As far as the eye could see, the whole populated area consisted of a great many cylindrical installations, something like our modern skyscrapers, set in a large number of circles. In the centre of each circle were low-rise structures somewhat reminiscent of trees on the Earth — even their sensor-leaves were green. And Anastasia confirmed that these artificial structures draw up from the ground all the components of substances needed for sustenance, which are then despatched through special pipes into the homes of every inhabitant of this particular world. Not only that but they maintain the requisite atmosphere for the planet.
When Anastasia suggested paying a visit to one of the apartments, I asked:
“Can we visit the flat of that brown-haired alien who sat in my car?”
“Yes,” she replied. ‘At this moment he will be just getting home from work.”
We found ourselves almost at the very top of one of the cylindrical skyscrapers. There were absolutely no windows in this alien apartment block. The circular walls were marked off into dull-coloured squares. Near the bottom of each square was a raisable door — the kind you might find on our modern garages. Now and then one of the doors would open and out would come a small flying machine similar to the ones we had seen near the automated factory, and fly off on its own. It turned out that there was a small garage for one of these machines located below each apartment in the high-rise.
There were no lifts or doors in the building. Each flat had its own entrance directly from the garage. And, as it turned out, every inhabitant of the planet acquired an apartment like this once he reached a certain age.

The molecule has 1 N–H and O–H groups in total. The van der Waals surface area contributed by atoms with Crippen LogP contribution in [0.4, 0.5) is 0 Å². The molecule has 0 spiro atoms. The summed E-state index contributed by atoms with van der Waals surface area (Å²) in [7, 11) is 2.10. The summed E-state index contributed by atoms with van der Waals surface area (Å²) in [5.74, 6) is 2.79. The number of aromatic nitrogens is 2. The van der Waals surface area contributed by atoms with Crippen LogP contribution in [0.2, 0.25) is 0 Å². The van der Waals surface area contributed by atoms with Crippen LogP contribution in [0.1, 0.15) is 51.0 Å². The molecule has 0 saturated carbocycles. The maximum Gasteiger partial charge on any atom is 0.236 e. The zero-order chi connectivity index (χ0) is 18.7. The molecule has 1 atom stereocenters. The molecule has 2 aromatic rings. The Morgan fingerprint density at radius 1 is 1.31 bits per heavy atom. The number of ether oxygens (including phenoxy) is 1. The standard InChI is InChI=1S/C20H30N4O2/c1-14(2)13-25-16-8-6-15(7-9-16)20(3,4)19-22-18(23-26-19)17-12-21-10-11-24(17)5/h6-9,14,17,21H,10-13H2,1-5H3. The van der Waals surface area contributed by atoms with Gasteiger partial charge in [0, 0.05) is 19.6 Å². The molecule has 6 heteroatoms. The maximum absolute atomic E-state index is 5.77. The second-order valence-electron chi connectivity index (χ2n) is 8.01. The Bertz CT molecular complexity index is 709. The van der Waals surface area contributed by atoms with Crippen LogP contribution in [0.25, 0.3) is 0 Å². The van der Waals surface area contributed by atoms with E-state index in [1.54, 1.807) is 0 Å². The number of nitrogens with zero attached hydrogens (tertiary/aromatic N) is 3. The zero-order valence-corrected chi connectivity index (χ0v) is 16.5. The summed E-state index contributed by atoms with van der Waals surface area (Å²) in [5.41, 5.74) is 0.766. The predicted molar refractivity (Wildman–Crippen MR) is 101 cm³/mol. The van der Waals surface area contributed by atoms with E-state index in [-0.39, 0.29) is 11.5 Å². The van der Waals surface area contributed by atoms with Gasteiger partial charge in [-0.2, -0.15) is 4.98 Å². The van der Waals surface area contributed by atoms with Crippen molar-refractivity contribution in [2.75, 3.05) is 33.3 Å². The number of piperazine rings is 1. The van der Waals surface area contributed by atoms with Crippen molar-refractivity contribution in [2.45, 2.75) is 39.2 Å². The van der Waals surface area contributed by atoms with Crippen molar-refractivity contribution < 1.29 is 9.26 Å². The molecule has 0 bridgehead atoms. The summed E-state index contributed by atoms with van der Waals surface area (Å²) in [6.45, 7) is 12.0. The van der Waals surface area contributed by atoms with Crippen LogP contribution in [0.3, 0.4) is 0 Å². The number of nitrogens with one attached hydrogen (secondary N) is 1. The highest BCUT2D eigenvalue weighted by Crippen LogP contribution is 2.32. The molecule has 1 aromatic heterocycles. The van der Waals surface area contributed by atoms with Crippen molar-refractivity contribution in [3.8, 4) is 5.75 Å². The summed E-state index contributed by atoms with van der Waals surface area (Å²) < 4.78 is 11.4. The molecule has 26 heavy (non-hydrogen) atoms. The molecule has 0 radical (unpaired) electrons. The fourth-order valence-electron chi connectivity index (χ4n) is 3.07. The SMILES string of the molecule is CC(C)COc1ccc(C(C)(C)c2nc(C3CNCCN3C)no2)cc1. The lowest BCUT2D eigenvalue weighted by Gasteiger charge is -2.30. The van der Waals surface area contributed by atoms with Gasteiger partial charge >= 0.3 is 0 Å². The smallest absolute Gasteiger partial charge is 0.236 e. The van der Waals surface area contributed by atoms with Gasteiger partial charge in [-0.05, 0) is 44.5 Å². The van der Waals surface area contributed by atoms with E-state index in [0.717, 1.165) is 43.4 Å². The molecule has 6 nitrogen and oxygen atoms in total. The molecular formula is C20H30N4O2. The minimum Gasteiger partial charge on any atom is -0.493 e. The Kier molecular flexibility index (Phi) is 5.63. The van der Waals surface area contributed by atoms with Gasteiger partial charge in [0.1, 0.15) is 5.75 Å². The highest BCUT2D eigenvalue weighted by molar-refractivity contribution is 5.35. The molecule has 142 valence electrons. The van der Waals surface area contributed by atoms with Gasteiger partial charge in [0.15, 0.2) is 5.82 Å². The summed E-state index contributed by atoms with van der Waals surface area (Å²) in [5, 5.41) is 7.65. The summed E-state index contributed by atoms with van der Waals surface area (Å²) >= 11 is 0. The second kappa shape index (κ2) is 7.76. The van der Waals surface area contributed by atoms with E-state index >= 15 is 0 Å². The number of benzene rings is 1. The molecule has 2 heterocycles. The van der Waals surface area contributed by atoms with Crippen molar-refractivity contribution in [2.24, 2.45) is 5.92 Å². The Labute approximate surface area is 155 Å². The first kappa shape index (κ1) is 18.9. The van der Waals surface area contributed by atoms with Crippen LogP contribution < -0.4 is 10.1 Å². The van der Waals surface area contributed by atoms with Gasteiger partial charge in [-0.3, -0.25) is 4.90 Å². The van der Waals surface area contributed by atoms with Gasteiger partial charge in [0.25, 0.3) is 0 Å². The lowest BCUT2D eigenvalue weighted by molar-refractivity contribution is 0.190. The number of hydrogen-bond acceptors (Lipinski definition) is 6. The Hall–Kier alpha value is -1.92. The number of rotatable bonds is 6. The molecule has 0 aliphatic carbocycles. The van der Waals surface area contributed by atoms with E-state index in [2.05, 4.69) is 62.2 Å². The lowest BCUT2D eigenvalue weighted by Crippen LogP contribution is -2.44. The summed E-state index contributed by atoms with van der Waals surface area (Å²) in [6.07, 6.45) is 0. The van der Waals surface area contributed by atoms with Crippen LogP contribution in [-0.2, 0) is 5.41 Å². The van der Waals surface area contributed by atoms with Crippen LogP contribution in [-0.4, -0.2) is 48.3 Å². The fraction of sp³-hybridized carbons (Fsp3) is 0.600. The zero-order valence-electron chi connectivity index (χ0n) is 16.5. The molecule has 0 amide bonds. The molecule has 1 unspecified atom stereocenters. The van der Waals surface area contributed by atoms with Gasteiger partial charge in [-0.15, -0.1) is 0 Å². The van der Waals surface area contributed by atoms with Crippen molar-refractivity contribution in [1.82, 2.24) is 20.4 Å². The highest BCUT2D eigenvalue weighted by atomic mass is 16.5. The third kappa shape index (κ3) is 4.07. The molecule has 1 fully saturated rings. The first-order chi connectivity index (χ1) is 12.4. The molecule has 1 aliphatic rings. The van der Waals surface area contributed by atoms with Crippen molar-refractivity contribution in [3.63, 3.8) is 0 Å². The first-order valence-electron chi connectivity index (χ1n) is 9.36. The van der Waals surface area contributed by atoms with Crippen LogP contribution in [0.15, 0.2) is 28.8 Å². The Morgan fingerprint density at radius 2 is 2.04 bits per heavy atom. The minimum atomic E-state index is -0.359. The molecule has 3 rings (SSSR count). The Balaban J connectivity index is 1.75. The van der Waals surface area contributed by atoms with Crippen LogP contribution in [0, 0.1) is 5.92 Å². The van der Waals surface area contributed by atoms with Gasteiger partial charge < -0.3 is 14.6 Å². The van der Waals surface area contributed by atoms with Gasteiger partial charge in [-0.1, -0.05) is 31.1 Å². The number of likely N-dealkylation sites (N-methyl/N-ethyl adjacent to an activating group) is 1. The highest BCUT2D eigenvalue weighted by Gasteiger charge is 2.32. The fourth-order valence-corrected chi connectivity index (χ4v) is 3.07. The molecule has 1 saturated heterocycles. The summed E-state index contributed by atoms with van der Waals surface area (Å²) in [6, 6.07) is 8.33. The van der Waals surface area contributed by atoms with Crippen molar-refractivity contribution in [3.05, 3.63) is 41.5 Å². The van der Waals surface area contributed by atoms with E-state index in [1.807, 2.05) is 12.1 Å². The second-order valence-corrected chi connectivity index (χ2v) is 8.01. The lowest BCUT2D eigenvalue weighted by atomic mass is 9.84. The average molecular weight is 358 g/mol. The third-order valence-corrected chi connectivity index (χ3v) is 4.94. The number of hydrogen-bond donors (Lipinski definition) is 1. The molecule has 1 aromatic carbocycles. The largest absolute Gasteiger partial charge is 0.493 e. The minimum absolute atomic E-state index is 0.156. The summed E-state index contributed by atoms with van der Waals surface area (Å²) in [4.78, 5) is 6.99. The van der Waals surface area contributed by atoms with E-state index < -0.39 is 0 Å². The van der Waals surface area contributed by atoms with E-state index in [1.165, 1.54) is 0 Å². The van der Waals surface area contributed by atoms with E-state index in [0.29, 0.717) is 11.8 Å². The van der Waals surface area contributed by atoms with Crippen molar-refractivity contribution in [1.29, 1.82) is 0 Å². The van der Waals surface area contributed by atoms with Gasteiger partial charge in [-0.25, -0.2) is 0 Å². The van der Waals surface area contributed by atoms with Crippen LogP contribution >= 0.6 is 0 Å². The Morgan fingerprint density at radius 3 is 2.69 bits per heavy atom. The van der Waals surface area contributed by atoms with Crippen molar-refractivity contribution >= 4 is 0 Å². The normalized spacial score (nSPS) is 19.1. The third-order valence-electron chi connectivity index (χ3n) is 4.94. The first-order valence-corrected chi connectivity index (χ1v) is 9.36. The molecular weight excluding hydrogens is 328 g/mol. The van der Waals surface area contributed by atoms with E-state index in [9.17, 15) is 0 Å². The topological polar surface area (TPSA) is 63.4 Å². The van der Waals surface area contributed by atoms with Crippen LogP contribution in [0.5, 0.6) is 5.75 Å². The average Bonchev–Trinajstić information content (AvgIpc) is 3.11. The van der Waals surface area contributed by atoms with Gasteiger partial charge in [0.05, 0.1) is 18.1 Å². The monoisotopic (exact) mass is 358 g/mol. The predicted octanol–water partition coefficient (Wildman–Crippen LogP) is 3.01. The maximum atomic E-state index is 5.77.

At first I didn’t particularly take to the flat itself. Upon finding ourselves in the brown-haired man’s flat just after he arrived home, my initial impression was one of surprise at its simplicity and apparent lack of amenities. The room, approximately thirty square metres in area, was completely barren. It wasn’t just that there were no windows or partitions — there wasn’t even the barest modicum of furniture. The smooth, pale walls bore not a single painting or shelf by way of decoration.
“Maybe he’s just got this flat recently?” I asked Anastasia.
“Arkaan has been living here for twenty years now. His apartment has everything necessary for relaxation, entertainment and work. All the necessary components are built into the walls. You shall presently see for yourself.”
Indeed, no sooner had the brown-haired alien come up from his garage below, than the ceiling and walls of the room began to glow with a soft light. Arkaan turned to face the wall next to the entrance, placed the palm of his hand on the surface and uttered a sound. A panel on the wall lit up.
Anastasia gave a running commentary on everything that was taking place in the apartment:
“Right now the computer is identifying the apartment’s owner by the lines of his hand and his eye-scan. Now it is greeting him and letting him knowhow long he has been gone, as well as the need to check his physical condition... You see, Vladimir, Arkaan has put his other hand up to the console and is letting out a deep sigh so that the computer can check his physical condition... Now the check-up is complete, and a message has appeared on the screen telling him he needs to take a nutrient mixture. It is asking him what he intends to do over the next three hours.